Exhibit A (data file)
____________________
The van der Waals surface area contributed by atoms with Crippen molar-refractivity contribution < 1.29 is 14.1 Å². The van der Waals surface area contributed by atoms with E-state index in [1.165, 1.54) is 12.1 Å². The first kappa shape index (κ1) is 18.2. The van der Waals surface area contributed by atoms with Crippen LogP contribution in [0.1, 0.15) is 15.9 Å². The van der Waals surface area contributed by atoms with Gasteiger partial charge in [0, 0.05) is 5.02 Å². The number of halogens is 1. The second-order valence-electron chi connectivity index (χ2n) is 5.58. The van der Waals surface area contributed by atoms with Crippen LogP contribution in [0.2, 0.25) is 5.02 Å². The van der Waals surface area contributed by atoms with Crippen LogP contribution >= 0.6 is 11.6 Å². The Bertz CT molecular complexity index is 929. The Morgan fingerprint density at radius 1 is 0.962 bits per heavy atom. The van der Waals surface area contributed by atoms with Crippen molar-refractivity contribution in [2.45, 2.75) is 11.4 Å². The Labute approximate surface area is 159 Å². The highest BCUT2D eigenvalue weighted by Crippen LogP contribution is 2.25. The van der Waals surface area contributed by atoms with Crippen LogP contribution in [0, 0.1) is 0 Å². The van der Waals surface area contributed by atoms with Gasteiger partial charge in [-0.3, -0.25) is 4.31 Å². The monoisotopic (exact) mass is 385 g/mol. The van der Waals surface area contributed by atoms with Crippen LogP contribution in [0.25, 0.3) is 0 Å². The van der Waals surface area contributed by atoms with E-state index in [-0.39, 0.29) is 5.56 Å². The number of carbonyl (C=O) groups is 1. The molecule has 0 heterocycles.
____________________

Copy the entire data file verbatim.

The van der Waals surface area contributed by atoms with Crippen molar-refractivity contribution < 1.29 is 14.1 Å². The van der Waals surface area contributed by atoms with E-state index in [1.165, 1.54) is 12.1 Å². The first kappa shape index (κ1) is 18.2. The van der Waals surface area contributed by atoms with Crippen LogP contribution in [0.1, 0.15) is 15.9 Å². The van der Waals surface area contributed by atoms with Gasteiger partial charge in [0, 0.05) is 5.02 Å². The number of halogens is 1. The second-order valence-electron chi connectivity index (χ2n) is 5.58. The van der Waals surface area contributed by atoms with Crippen LogP contribution in [0.2, 0.25) is 5.02 Å². The van der Waals surface area contributed by atoms with Crippen LogP contribution >= 0.6 is 11.6 Å². The Bertz CT molecular complexity index is 929. The Morgan fingerprint density at radius 1 is 0.962 bits per heavy atom. The van der Waals surface area contributed by atoms with Crippen molar-refractivity contribution in [2.45, 2.75) is 11.4 Å². The Labute approximate surface area is 159 Å². The highest BCUT2D eigenvalue weighted by Crippen LogP contribution is 2.25. The van der Waals surface area contributed by atoms with Crippen LogP contribution in [0, 0.1) is 0 Å². The van der Waals surface area contributed by atoms with Gasteiger partial charge in [-0.3, -0.25) is 4.31 Å². The monoisotopic (exact) mass is 385 g/mol. The van der Waals surface area contributed by atoms with Crippen LogP contribution in [0.25, 0.3) is 0 Å². The van der Waals surface area contributed by atoms with E-state index in [-0.39, 0.29) is 5.56 Å². The number of carbonyl (C=O) groups is 1. The molecule has 0 heterocycles.